Thursday, December 6, 2012

Read critically

I'm a little late on this, but I recently stumbled upon the March 2012 edition of TIME FOR KIDS.  Intrigued by the cover story ("Sugar Overload!"), I took a look inside.

Source: Time for Kids

I was pleased to see health issues taking center stage in an educational children's publication.  The article starts off like this, explaining how sugar is hidden in a lot of foods we might not expect (like sauces and crackers), in addition to those we already know (like candy and soda).  TIME encourages kids to search labels for the many aliases of sugar, consider the amount of sugar in various food products, and maybe think about cutting back.

All good, right?

While I do applaud TIME's effort at helping young people identify added sugar and think about its unhealthy effects in their body, I was sorely disappointed with the article's lack of attention to what IS healthy.  The well-intentioned writer warns students all about the unwanted "Sugar Overload" and displays the shocking amounts of sugar in some of their favorite packaged foods, but...

  Not once does the word "vegetable" 
appear in the article.  

All it would have taken was a simple line at the end, saying "To be sure you're not getting dangerous amounts of added sugar, choose real foods over packaged meals and snacks."  That's it!  Give them something to replace the sugary snacks with.  TIME FOR KIDS completely dropped the ball, in my opinion.  This would have been the perfect chance!  They instill a fear in readers, ("Ahh! Added sugars are in everything!"), but fail to help children learn that whole foods may be the better choice overall. After all, fruit, vegetables, meat, fish, nuts, etc. that come as they are in nature would make safe choices, if added sugar is the fear.  Instead, the article focused on packaged foods, processed consumables that, more likely than not, do have some kind of added sugar.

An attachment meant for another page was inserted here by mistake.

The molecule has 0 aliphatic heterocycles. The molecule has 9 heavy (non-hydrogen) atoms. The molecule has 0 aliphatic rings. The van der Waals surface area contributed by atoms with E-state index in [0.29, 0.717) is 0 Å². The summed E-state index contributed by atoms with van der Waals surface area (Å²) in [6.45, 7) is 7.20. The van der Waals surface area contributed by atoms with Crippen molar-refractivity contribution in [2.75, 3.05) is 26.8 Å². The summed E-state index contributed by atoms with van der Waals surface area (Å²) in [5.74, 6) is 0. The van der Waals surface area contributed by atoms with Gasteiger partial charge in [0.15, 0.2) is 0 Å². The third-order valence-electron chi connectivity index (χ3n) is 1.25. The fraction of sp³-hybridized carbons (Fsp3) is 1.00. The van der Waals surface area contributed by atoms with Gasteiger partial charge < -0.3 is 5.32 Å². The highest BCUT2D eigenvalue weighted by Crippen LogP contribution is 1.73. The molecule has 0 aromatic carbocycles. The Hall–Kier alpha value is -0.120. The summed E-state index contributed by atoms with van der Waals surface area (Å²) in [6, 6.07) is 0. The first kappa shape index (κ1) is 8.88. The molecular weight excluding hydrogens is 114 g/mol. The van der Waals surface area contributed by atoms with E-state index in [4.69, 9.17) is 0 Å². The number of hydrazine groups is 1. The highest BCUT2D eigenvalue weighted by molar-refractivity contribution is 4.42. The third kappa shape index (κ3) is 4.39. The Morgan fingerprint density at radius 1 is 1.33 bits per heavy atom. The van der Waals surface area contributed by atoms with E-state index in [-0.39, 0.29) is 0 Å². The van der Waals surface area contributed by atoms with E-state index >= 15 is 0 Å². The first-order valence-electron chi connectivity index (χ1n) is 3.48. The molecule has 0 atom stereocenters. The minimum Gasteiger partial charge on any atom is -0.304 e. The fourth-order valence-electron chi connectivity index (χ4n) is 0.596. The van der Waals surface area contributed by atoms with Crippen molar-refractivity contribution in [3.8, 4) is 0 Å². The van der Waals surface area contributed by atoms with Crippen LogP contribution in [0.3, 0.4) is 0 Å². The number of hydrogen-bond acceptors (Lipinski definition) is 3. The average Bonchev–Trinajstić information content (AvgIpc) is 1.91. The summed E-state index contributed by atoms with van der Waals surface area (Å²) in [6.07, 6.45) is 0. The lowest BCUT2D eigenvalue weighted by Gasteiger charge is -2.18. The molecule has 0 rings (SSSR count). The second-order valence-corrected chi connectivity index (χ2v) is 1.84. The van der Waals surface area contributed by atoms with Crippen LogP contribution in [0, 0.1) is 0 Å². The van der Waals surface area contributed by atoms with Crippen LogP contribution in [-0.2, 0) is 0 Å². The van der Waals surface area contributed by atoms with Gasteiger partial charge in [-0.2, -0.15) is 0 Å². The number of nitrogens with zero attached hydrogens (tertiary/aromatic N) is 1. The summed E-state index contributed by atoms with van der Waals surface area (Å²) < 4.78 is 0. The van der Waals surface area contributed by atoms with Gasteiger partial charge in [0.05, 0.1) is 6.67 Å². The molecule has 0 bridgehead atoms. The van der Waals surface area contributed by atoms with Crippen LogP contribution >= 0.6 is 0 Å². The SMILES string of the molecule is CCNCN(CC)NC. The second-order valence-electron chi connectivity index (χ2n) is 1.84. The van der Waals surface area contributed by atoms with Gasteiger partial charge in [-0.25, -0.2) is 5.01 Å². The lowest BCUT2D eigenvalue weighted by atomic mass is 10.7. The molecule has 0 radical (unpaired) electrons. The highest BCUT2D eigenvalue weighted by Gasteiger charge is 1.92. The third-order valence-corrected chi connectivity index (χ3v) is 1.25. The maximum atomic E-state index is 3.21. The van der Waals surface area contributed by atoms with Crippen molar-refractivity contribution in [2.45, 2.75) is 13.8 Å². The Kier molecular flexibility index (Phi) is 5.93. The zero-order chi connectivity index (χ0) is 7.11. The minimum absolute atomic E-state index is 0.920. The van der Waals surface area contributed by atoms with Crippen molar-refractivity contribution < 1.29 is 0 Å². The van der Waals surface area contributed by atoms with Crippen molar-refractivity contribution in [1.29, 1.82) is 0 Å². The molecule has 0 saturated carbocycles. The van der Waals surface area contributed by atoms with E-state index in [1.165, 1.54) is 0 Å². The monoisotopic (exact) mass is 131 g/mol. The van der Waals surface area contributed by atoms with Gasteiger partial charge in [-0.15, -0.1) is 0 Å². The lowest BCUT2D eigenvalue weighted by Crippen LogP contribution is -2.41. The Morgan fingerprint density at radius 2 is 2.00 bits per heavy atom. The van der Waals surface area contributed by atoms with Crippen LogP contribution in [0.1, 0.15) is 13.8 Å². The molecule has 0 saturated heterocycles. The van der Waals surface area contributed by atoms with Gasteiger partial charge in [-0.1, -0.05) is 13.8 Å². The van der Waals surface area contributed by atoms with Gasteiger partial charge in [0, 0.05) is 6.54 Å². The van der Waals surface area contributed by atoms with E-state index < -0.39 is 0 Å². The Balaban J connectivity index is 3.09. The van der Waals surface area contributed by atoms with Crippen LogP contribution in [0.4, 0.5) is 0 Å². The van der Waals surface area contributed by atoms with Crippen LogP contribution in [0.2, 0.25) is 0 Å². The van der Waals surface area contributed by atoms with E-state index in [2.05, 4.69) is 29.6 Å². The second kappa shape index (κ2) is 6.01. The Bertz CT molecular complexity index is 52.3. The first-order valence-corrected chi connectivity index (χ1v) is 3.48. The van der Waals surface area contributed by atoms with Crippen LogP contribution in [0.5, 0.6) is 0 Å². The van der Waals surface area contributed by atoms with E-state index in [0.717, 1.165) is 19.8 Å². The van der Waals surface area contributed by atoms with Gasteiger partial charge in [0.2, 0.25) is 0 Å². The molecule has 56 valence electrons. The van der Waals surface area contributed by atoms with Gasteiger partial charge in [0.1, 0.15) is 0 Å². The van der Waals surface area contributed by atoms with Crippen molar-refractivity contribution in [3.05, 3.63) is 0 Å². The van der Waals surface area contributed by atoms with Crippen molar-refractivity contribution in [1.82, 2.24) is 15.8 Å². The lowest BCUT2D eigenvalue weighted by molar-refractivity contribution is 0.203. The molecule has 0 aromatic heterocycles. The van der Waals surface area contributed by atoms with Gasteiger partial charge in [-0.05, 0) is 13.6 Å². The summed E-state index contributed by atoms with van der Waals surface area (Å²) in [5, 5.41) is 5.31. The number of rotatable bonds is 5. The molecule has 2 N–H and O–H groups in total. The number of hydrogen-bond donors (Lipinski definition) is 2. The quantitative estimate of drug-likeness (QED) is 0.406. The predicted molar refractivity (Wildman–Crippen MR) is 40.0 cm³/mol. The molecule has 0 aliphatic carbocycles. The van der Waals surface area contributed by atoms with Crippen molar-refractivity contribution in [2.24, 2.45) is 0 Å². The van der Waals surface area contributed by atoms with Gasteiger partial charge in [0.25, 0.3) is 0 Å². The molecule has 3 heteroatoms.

I hope that TIME FOR KIDS and other children's publications continue the recent trend in educating adults and children alike about health issues, food choices, and physical activity, but I also hope they focus on what young people can do to become healthy young adults, rather than instill fear without offering proper solutions. 


  1. It's parenting/teaching 101 - tell kids what you want "stay in the yard," not just what you don't want "don't play in the street."

    I love this idea of reading this and asking kids "what's missing from this article."

    Thanks for sharing!

  2. There are so many missed opportunities. It's frustrating because articles like these are what contributes to people's confusion about nutrition.

  3. I'm surprised they didn't do a "try replacing this with that". Hmmm.

  4. I agree with you- what an important opportunity to get kids thinking about what the better alternatives are.

  5. Agree fully! I read that article back in March. While it is informative it doesn't offer a solution.

  6. Totally agree with you. A big missed opportunity to provide some good advice and get kids (and adults) thinking about all the incredible alternatives that there are out there. By not providing alternatives, it focuses on all the things you can't do - kind of a downer that could have people begin to think, what's the point then if there's sugar hidden everywhere.

  7. A very valid point... much easier to give options to replace, rather than a NO, you can't have stance.


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